These Rules Can Protect Doctors and Nurses From Ebola—If They’re Followed

OSHA has long-standing regulations on containing viruses like Ebola in hospitals, but even health care workers don’t know they exist.

Nurses rallying in Oakland, CaliforniaGabrielle Canon


More than 200 nurses rallied outside the National Nurses United headquarters in Oakland, California, on Tuesday, demanding more stringent protections from Ebola for health care workers. They carried signs reading “Stop Blaming Nurses. Stop Ebola.” and wore red stickers declaring “I am Nina Pham” and “I am Amber Vinson”—the names of the two nurses who contracted Ebola from Thomas Eric Duncan, the only person to have died from Ebola on American soil. (A fourth patient, a New York City doctor, was diagnosed yesterday.)

The rally was one of many held around the country this week, organized by the NNU to press President Obama and lawmakers to mandate stronger protections for nurses and other health care workers treating Ebola patients. The NNU alleges that Pham and Vincent were exposed to the virus due to the lack of safety protocols at their hospital in Texas. In a survey conducted by the union, four out of five nurses reported they have not been instructed how to properly handle Ebola patients.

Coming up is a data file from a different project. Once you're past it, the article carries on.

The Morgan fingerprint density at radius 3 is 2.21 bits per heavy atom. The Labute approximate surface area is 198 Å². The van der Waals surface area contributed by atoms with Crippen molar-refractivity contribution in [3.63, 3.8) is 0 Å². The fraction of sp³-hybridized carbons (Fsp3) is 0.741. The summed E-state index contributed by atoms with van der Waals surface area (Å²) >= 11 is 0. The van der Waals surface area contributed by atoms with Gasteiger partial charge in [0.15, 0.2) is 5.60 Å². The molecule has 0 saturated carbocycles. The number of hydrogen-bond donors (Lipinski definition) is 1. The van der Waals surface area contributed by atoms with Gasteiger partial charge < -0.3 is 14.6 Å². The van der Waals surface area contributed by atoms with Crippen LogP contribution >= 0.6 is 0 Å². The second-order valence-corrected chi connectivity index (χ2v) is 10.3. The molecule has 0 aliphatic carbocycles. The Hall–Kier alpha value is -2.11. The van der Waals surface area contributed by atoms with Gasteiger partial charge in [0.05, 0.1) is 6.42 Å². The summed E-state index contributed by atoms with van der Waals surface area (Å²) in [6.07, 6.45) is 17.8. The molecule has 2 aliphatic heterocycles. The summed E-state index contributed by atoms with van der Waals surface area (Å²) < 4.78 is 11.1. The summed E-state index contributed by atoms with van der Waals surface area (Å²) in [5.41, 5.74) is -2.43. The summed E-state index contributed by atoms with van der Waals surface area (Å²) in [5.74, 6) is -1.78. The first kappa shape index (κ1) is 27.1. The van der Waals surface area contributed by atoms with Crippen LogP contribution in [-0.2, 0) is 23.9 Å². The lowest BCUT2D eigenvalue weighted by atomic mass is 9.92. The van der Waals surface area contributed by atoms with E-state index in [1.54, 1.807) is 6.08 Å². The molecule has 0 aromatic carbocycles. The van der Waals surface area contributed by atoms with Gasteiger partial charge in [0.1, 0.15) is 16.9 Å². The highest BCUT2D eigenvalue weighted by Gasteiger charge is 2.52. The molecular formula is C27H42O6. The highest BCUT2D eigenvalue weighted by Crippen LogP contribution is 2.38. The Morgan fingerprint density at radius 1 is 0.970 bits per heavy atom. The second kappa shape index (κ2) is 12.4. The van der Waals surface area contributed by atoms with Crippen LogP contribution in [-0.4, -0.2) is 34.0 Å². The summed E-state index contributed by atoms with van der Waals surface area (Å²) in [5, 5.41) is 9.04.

While there was plenty of talk at the rally about the need to implement the recently issued recommendations from the Centers for Disease Control and Prevention, no one mentioned the federal rules concerning Ebola that are already on the books—and how they could be better publicized and enforced.

The Occupational Safety and Health Administration has long-standing regulations on protecting workers from infectious diseases, including Ebola. Introduced in 1986, OSHA’s Bloodborne Pathogen Standard is intended to keep health care workers from contracting HIV as well as hepatitis C, malaria, syphilis, and viral hemorrhagic fevers (like Ebola). The standard requires hospitals to provide and require the use of protective equipment such as masks and face shields to ensure that “blood or other potentially infectious materials” do not touch workers’ clothes, skin, face, or mucous membranes.

When OSHA inspects hospitals, close to 75 percent of violations cite the Bloodborne Pathogens Standard.

Juliann Sum, the acting chief of Cal/OSHA, California’s occupational safety division, says these rules exceed the recommendations currently being demanded by the nurses’ union. “What was in place and what is still in place now are regulations,” Sum says. “The Bloodborne Pathogens Standard has been in place for over 30 years around the whole country.”